7th Generation Principle
The Seventh Generation takes its name from the Great Law of the Haudenosaunee, the founding document of the Iroquois Confederacy, the oldest living participatory democracy on Earth. It is based on an ancient Iroquois philosophy that:
“In our every deliberation, we must consider the impact of our decisions on the next seven generations.”
The Constitution of the Iroquois Nation (The Great Binding Law) explains “seventh generation” philosophy as follows: “The thickness of your skin shall be seven spans — which is to say that you shall be proof against anger, offensive actions and criticism. Your heart shall be filled with peace and good will and your mind filled with a yearning for the welfare of the people of the Confederacy. With endless patience you shall carry out your duty and your firmness shall be tempered with tenderness for your people. Neither anger nor fury shall find lodgement in your mind and all your words and actions shall be marked with calm deliberation. In all of your deliberations in the Confederate Council, in your efforts at law making, in all your official acts, self interest shall be cast into oblivion. Cast not over your shoulder behind you the warnings of the nephews and nieces should they chide you for any error or wrong you may do, but return to the way of the Great Law which is just and right. Look and listen for the welfare of the whole people and have always in view not only the present but also the coming generations, even those whose faces are yet beneath the surface of the ground — the unborn of the future Nation.”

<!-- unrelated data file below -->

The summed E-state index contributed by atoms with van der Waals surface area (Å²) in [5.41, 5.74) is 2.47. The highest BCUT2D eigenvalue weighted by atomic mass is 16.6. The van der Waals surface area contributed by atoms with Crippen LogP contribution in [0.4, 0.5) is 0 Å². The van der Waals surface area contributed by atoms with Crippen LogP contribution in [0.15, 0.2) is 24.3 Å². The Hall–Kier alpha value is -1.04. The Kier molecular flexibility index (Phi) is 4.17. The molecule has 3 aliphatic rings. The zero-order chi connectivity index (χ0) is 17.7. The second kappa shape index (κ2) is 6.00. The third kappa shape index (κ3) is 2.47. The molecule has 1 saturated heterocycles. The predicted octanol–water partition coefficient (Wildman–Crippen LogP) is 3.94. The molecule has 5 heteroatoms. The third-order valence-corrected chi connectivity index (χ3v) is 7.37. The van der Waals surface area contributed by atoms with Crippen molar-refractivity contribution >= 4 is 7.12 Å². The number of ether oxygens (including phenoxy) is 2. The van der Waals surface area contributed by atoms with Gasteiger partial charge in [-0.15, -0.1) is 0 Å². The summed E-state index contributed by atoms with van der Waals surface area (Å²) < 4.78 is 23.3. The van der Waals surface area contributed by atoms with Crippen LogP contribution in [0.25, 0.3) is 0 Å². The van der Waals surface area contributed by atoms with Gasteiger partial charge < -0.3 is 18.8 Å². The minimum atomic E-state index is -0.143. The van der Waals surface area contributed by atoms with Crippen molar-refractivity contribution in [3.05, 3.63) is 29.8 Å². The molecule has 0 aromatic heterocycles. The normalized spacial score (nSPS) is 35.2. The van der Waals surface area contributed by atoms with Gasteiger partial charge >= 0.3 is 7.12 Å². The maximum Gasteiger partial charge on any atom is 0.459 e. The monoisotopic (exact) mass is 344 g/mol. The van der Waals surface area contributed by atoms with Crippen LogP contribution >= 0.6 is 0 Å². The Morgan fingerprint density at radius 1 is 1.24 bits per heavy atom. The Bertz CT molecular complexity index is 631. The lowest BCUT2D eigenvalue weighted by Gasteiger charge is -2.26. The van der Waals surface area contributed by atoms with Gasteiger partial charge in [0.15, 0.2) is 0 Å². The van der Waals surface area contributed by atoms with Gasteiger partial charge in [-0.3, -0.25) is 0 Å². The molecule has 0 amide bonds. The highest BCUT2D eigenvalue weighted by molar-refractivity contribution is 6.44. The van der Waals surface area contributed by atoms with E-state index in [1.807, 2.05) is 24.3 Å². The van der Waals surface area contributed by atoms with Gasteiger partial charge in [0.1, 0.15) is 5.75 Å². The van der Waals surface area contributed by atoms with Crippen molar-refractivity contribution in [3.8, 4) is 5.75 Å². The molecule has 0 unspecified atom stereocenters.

This philosophy is not unique to just the Iroquois nation. Many Native American nations, tribes and other indigenous people around the world have and still live by this philosophy
Today, The Seventh Generation Principle usually applies to decisions about the energy we use, water and natural resources, and ensuring those decisions are sustainable for seven generations in the future.
We should apply the Seventh Generation Principle to relationships – so that every decision we make results in sustainable relationships that last at least seven generations into the future.
In particular relationships between Indigenous and non-Indigenous peoples should be forged with the Seventh Generation Principle in mind, so that future relationships will be positive for many generations to come.
Iroquois Confederacy Constitution – The Tree of Peace
The Great Peacemaker used a white pine, called the Tree of Peace, to symbolize the peace established by the Iroquoian Confederacy. The branches of the Tree of Peace represented protection. A far seeing eagle sat upon the top of the tree to symbolize a warning system if the tribes were in danger. Beneath the roots of the Tree of Peace a weapon was buried which symbolized that there would be no fighting between the Iroquois tribes.